Bad: The racial jokes from Hank and the slutty jokes from Carole continue to be unfunny. Do we really need to hear “Your most important job is as a husband and parent” from Steve’s dad? The lesson’s already been learned, so why put it into stupid words like that? Dan Lauria, in fact, is one of the weak links in this episode, with a rather uncharacteristic bit of overacting.
Hapa moment: There are a couple of moments when Steve and his dad are behind the bar, just observing and reacting to what’s going on around them. They look nothing alike, but there’s something similar in their bearing, and there is an ease and comfort that sells the father-son relationship. I appreciate moments like this, where the hapa-ness isn’t the point, but is part of the unspoken reality.
Overall: This is one of the least over-the-top episodes of Sullivan & Son, but it’s still a little on the wacky side. Humor tends to lean shallow but there are little hints at more thoughtful humor here and there, as when one character is embarrassed that he doesn’t know what the balk rule in baseball is, or when Ok Cha explains that the relentless expectations of Asian moms is, in fact, love.
Final grade, this episode: C+.
Season 2, Episode 2: “Acceptance” (aired June 20, 2013)
Microsynopsis: Steve, Melanie, and Owen realize that they haven’t been very open-minded in seeking company of the opposite sex, so they make a pact to override their reservations with the next few people who walk into the bar. Owen hooks up with a woman he doesn’t know is his uncle’s widow; Melanie hooks up with a guy who has the annoying habit of giving everyone stupid nicknames, and Steve is propositioned by a very attractive woman who markets cigarettes to children in developing nations.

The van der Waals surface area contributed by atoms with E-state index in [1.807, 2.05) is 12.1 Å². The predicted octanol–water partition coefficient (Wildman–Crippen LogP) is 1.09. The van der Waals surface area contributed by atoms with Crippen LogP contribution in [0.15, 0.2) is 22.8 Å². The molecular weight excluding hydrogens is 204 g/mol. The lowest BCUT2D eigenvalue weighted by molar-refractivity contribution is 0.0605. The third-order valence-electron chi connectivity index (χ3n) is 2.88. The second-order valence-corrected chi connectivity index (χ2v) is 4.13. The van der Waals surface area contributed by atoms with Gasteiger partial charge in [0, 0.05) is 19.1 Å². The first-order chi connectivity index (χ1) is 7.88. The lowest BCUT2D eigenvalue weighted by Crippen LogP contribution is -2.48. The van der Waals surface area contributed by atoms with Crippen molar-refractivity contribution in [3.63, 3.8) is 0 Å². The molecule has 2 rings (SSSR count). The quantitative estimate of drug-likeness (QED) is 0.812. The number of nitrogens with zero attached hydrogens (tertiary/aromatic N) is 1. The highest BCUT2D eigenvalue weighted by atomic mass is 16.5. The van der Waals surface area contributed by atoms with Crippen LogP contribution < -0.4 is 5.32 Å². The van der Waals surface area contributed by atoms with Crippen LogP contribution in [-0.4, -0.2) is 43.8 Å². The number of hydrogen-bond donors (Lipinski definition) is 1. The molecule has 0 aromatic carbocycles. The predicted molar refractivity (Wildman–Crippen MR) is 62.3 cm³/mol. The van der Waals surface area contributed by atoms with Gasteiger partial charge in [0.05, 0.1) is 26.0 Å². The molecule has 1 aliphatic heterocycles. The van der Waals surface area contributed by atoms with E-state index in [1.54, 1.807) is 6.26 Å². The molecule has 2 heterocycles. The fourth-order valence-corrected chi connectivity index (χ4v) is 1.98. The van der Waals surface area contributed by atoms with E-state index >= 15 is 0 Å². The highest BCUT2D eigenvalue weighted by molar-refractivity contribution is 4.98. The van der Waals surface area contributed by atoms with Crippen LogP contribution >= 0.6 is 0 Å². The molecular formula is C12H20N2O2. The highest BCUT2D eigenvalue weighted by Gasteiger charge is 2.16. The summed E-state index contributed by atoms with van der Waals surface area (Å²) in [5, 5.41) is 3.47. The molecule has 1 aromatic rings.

Good: The fellowship between Steve, Melanie, and Owen is starting to work. There’s very little Carole in this episode. Ok Cha gives an interesting take on guarding your heart against intruders.
Bad: No Susan in this episode. The subplot involves Ahmed dating a fellow tow-truck driver who’s pretty big and tough. I was uncomfortable with the jokes implying she was manly. If the regulars in the bar don’t approve of her, that’s one thing. But joking about which bathroom she’s gone into feels unjust, not to mention cheap.
Hapa moment: Nothing specifically hapa-feeling in this episode.
Overall: A kind of mindless entertainment, this episode does a little bit of character development that I think is generally lacking in this show. The interactions between Melanie and Steve are really well-done; the timing and familiarity are excellent. I know this is stupid, but I kind of giggled at the coining of the terms “dry bonk” and “bonk job.” This is unlikely to be anyone’s favorite episode, but neither is it likely to be a least-favorite.
Final grade, this episode: C.